“Now, an excellent pancake should be tender and moist, not wet and pasty,” Consumer Reports’ Tod Marks said. “When it comes to the flavors, you really want get that hint of the grain.”
IHOP claims its pancakes are “award-winning with…authentic country flavor.”
“The IHOP pancakes looked better than they tasted,” Marks said. “As the pancakes cooled, they became kind of tough.”
Denny’s pancakes tasted as if they came from a mix. So did ones from Country Kitchen.
The best pancakes came from Cracker Barrel and Perkins. They were cooked to a nice golden brown and tasted freshly prepared.
But even with the best restaurants, Consumer Reports found it’s better to order pancakes in the morning.
“When we ordered the pancakes off the all-day menu, we sometimes found that they picked up flavors of other foods cooked on the grill,” Marks said. “And frankly, they weren’t as good.”
As for the syrup, Cracker Barrel was the only restaurant where it contains real maple. Though it wasn’t 100 percent pure maple syrup, Cracker Barrel does serve it warm.
Consumer Reports compared pure maple syrup to a variety of other types to see which tastes best and found the result to be no contest. Hands down, real maple syrup tastes the best, it said. But you don’t want to overdo it, as there are 200 calories in a quarter cup, compared to 20 in sugar-free syrup.
Somerset County Maple Producers’ Association celebrated another successful maple season this past year during its annual meeting and banquet June 29 at Berlin Community Building with more than 100 attending.
The banquet is held every year after the producers’ harvest season and long after they have put away their equipment and filled their containers.
Everett Sechler, the president of the organization, welcomed the members and guests and conducted the business meeting. Matthew and Stephanie Emerick, Ed Emerick and his girlfriend, Diane Dunmeyer, all representing Emerick’s Pure Maple Products in Southampton Township, which was awarded the 2012 Maple King Award by John Wendel from Somerset Rotary Club, sponsor of the award. Maple king is a contest of maple products held the Friday prior to the Pennsylvania Maple Festival every spring. This year’s contest for maple king had more than 50 camps represented.
Both Matt and his father, Ed, work fulltime for the railroad out of Cumberland, Md., and they produce maple syrup in February and March as a hobby. Both have been maple king in the past.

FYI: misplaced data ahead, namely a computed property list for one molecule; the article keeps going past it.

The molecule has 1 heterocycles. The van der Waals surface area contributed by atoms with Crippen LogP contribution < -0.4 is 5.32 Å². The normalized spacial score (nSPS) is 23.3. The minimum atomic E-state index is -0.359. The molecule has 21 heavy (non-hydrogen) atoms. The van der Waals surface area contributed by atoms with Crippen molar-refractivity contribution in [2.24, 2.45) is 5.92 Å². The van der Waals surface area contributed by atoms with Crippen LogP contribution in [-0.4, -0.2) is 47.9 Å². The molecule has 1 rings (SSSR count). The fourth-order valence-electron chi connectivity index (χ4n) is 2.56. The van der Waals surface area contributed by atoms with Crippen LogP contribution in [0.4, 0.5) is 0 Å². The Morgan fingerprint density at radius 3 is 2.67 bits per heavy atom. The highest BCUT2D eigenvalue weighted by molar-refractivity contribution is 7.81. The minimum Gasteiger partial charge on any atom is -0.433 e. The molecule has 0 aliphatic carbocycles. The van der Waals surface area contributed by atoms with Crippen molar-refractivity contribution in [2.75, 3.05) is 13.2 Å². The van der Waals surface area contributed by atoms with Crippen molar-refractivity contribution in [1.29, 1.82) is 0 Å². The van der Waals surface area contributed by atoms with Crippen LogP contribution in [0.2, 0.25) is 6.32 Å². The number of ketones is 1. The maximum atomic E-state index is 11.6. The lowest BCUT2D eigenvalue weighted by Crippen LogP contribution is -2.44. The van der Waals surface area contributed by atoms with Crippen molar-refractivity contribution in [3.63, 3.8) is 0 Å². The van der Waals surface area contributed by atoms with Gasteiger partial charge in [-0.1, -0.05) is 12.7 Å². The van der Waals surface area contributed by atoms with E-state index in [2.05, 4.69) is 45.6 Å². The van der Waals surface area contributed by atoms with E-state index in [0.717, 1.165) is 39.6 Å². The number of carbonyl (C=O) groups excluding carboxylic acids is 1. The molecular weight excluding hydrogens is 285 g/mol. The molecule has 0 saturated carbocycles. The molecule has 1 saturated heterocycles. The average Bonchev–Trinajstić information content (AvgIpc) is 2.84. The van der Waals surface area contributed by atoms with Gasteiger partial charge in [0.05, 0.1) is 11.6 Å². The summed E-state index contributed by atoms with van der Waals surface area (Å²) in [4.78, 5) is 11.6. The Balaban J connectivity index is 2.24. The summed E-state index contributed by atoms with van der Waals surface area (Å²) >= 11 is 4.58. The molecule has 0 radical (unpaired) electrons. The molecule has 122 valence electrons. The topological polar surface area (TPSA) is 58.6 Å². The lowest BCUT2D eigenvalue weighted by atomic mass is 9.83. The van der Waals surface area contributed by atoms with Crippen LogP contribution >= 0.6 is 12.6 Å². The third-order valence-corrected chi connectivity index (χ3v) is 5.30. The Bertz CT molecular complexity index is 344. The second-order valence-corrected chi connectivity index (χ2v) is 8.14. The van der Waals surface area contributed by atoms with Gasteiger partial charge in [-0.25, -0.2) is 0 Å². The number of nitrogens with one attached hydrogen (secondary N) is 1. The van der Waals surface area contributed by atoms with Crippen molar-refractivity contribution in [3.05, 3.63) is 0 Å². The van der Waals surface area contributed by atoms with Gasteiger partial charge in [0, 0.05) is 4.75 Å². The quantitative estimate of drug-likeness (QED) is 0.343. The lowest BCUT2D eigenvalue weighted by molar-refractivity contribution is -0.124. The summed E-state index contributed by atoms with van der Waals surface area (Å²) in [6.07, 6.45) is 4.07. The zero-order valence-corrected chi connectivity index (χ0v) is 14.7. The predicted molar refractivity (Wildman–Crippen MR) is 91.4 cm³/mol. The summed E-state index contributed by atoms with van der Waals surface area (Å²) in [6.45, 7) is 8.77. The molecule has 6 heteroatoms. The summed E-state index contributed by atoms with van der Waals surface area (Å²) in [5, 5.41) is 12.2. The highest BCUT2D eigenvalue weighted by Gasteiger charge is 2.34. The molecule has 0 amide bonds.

Joel Friedline, representing Walnutdale Maple Farms, received this year’s Champion Syrup Award, sponsored by PNC Bank. Joel and Mary Friedline own and operate the camp along with Joel’s parents, Carna and Lowell Friedline. Joel’s brother, Jonathan, operates a dairy on the same farm, and Joel helps on the dairy farm as well as operates the camp. It’s truly a family activity at Walnutdale with aunt and uncle, Lynette and Dick Ely, also helping out.
Lynette Ely serves as secretary for the association and read the minutes from last year’s annual meeting. Kyle Hillegas, treasurer, gave the treasurer’s report. During this year, income came from Mountain Craft Days, container orders, membership dues, farm show and fair booth premiums and miscellaneous income in the amount of $53,845.
Expenses went out to advertising, the June banquet, business miscellaneous, Mountain Craft Days, container orders, state membership dues, mileage, postage, state meeting mileage, memorials, festival, postage, tax exempt status and miscellaneous in the amount of $58,057.
With a beginning balance of $14,701, the organization had an ending balance of $10,489 after expenses.
Also during the evening, Mary Friedline, activity director for the association, gave the activities report and reported that this year’s maple king contest was a banner year with many camps represented.
She explained that it had been a busy year, starting with such activities as Somerset County Fair in August and shortly afterwards, Mountain Craft Days in September, and then the Pa. Farm Show in Harrisburg in January, where Somerset County members received good scores.